Today was a very enjoyable day, even though I only got the one bird (Bar-shouldered Dove) for my trip list.  The weather was excellent, I was in new territory, in places I had never been before, and I felt great.  Tomorrow is another day of new places, and maybe there will be some new birds as well.  What a life!


Addendum.  I was looking through my field guide, specifically looking to see what the parrot was that I saw a couple of times today – very green, with a red belly and yellow under the tail, and a patch of yellow on its forehead.  I didn’t know what it was, and now I know why it wasn’t something I recognized.  They were Mulga Parrots, a lifer for me.  So, I’m adding that to today’s list, as I am quite sure that is what I saw.  I had Mulga Parrot mixed up in my mind with Bourke’s Parrot, and that is why I hadn’t considered it before.  Total count is now 203 species for the trip, of which 6 are lifers.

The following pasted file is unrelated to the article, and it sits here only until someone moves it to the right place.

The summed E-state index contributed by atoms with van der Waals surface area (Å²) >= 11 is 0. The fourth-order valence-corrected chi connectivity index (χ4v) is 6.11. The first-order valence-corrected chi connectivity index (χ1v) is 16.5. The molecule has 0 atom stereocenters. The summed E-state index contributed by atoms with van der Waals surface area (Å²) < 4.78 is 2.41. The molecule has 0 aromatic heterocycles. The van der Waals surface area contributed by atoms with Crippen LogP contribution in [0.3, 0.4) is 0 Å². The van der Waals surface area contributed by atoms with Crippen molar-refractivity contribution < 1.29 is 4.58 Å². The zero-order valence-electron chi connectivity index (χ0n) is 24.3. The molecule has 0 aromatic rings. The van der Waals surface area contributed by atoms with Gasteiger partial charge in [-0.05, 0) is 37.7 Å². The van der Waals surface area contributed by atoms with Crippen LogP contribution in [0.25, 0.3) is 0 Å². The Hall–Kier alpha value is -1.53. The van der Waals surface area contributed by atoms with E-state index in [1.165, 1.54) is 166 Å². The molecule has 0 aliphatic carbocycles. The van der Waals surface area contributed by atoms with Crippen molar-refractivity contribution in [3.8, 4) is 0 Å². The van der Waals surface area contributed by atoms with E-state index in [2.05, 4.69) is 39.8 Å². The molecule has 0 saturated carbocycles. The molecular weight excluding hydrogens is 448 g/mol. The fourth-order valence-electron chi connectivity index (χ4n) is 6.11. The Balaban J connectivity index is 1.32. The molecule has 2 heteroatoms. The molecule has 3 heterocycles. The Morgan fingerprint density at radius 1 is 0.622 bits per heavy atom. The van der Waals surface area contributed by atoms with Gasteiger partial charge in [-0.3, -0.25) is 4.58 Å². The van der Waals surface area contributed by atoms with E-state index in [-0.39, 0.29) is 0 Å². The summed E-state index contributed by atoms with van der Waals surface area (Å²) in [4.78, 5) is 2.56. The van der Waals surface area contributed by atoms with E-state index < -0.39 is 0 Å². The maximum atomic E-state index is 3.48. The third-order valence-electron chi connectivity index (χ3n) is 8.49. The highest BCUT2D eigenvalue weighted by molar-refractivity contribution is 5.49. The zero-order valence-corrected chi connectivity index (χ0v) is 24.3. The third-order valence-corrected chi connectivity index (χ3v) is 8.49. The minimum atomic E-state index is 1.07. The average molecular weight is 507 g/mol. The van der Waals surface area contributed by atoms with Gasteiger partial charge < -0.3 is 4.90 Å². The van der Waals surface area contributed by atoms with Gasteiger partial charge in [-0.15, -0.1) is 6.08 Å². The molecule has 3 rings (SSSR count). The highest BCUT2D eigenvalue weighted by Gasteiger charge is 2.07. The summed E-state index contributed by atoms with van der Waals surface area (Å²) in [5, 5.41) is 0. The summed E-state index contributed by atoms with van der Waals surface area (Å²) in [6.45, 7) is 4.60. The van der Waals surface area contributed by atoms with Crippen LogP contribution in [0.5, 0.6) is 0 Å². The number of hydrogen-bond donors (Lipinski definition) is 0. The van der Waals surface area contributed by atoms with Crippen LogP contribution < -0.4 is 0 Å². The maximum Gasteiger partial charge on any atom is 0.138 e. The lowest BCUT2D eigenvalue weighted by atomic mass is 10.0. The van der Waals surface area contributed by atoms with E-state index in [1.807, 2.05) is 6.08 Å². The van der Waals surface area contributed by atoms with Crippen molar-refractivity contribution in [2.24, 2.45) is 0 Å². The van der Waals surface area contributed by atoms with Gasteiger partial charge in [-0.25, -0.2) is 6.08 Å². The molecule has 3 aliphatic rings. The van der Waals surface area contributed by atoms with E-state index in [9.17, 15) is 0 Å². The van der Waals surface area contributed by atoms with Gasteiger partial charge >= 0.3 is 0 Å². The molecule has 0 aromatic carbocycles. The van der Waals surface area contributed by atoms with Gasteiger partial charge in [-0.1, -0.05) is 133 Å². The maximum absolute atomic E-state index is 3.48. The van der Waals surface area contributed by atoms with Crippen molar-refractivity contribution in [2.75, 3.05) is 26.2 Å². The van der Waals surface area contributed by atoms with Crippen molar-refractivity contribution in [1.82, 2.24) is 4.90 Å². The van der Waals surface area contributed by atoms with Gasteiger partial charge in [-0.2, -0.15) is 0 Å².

I had one of Woolworth’s very nice little lasagnas for dinner, along with one of their caramel slices for dessert.  I’ve made my plans for 4 places to visit tomorrow.  There are some special birds that are seen in those places, and who knows, maybe I’ll get lucky and see one of those species.  There are a few others that are more common that I could add to my trip list, and that seems more likely.  If I see 3 more species for my trip list tomorrow, I’ll feel like I did well, and even one lifer would be great.  We shall see.